Budget-conscious Swedes ‘sold’ part of the home court advantage

It has become increasingly common in recent decades that two countries join together and organize a World/European Championship.  But it is surely more unusual that the one and only organizer, in this case Sweden, more or less gives away home court advantage to one of the main rivals, Denmark.  This is what Sweden did, quite knowingly and for strictly financial/budgetary reasons, realizing that this might come back and haunt them on the court.

Malmö is located just some 20 minutes away from Copenhagen, just across the bridge.  But Sweden still had Denmark play both the preliminary round and the main round in Malmö, in front of crowds totally nominated by Danes.  And this even though Sweden knew that they would play in this group in the main round, after having started out with strong crowd support in Göteborg.  The fanatic Danes had even bought up most of the tickets for the main round in advance!

So it was really lucky for Sweden that the final match in the main round against Denmark was not a matter of managing vs failing to advance to the semi-finals;  instead it was ‘just’ a matter of avoiding France as an opponent in the semis.  Denmark won the game.  And then, can you imagine, the Danish fans had become so spoiled that they were genuinely upset and protested loudly when they realized that Sweden was finally using its privileges as organizer and the right to play the semi-final against France in the 12000-seat Malmö arena, while Denmark was ‘relegated’ to the 4000-seat arena in Kristianstad, 90 minutes further away from Copenhagen.

A frantic ticket swap effort ensued, both on the internet and outside the Malmö arena.  Danish supporters with tickets to Malmö now scrambled to find scarce tickets for their game, while peddling tickets to the Sweden semi-final in tough competition with the scalpers.  In the end, both teams really got overwhelming crowd support, but only Denmark managed to take advantage, beating Spain.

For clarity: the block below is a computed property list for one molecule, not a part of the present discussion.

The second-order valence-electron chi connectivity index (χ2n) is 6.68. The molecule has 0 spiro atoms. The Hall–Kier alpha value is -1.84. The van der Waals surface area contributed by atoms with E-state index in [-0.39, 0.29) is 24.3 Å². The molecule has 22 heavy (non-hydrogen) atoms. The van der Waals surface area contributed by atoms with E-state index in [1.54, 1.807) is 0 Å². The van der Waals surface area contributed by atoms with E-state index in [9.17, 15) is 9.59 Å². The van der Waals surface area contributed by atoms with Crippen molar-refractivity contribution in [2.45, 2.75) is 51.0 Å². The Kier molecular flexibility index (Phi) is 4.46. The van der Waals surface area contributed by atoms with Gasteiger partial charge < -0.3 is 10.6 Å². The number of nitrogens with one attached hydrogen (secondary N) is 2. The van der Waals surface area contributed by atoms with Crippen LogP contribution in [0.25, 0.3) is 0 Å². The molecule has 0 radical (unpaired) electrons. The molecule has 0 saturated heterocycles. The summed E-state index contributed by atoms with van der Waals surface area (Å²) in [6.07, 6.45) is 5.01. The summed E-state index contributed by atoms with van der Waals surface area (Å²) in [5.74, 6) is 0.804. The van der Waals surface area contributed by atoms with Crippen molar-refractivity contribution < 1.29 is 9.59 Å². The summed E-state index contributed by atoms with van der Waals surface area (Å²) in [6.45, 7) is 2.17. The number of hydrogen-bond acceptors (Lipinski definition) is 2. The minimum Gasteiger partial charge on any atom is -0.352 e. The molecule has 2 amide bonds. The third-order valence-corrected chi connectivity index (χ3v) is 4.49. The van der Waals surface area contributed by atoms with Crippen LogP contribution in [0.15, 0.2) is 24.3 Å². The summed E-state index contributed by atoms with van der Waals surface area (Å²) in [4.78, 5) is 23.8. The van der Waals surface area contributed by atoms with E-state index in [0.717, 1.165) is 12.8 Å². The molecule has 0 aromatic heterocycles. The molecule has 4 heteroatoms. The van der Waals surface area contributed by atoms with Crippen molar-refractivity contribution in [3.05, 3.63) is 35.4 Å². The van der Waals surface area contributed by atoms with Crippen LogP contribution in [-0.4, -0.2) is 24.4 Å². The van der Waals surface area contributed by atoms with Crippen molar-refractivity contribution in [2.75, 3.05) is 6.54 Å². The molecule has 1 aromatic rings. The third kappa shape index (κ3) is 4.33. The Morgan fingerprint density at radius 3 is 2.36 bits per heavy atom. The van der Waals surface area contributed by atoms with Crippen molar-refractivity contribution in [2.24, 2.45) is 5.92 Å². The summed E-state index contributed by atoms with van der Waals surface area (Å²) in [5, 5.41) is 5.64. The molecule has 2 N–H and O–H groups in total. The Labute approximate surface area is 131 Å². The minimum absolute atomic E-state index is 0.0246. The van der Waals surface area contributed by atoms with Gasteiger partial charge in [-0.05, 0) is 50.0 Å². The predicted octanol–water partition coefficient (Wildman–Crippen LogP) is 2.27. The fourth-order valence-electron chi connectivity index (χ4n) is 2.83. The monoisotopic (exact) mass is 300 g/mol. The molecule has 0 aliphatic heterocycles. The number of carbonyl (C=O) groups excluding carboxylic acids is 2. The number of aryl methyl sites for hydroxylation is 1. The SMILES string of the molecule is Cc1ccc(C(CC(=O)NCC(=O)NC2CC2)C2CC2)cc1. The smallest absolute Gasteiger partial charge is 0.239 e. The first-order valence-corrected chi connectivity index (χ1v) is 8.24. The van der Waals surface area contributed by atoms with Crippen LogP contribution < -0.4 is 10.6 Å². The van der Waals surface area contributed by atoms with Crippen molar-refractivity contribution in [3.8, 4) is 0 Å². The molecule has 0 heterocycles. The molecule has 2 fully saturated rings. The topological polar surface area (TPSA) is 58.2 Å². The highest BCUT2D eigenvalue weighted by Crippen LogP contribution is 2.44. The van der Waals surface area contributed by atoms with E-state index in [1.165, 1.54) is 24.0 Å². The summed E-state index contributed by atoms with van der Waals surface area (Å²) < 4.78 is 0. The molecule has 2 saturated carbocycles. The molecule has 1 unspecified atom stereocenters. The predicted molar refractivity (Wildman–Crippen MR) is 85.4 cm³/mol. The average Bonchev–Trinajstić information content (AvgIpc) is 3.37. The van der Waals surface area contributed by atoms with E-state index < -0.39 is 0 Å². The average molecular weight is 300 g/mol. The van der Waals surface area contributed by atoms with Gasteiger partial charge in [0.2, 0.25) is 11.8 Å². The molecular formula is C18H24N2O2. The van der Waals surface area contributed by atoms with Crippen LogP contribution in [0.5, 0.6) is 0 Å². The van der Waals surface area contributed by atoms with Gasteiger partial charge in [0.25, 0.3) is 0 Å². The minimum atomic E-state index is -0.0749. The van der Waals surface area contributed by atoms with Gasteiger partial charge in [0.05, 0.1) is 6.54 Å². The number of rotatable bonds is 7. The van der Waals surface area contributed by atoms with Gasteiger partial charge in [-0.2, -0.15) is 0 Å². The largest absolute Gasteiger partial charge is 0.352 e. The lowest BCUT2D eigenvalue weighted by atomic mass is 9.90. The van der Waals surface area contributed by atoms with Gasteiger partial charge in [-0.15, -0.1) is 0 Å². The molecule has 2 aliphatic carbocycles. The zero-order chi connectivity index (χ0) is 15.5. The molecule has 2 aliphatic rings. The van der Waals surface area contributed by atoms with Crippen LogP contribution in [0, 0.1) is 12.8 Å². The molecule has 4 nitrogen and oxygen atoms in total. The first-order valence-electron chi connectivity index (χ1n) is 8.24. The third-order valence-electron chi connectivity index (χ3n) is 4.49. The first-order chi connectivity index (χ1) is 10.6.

More generally, the Swedish way of organizing the event was indeed characterized by budget considerations and cost effectiveness.  Typically, the IHF and the organizer insist at the outset that “this will be the best Championship ever”.  And then the hope is that the IHF President will indeed use the key phrase ‘best ever’ in his post-event press conference.  But this time he pointedly chose a more modest label.

Certainly, the organization was not weak and error-prone.  The Swedes are experienced organizers of handball events, and they have the necessary infrastructure.  They know what it takes to put on events that are technically solid and offer all the services needed.  But the problem is that participants, especially the teams and the media, are used to being pampered in an unlimited manner, just for the sake of image and positive feedback.  Such extravagance is not the Swedish approach.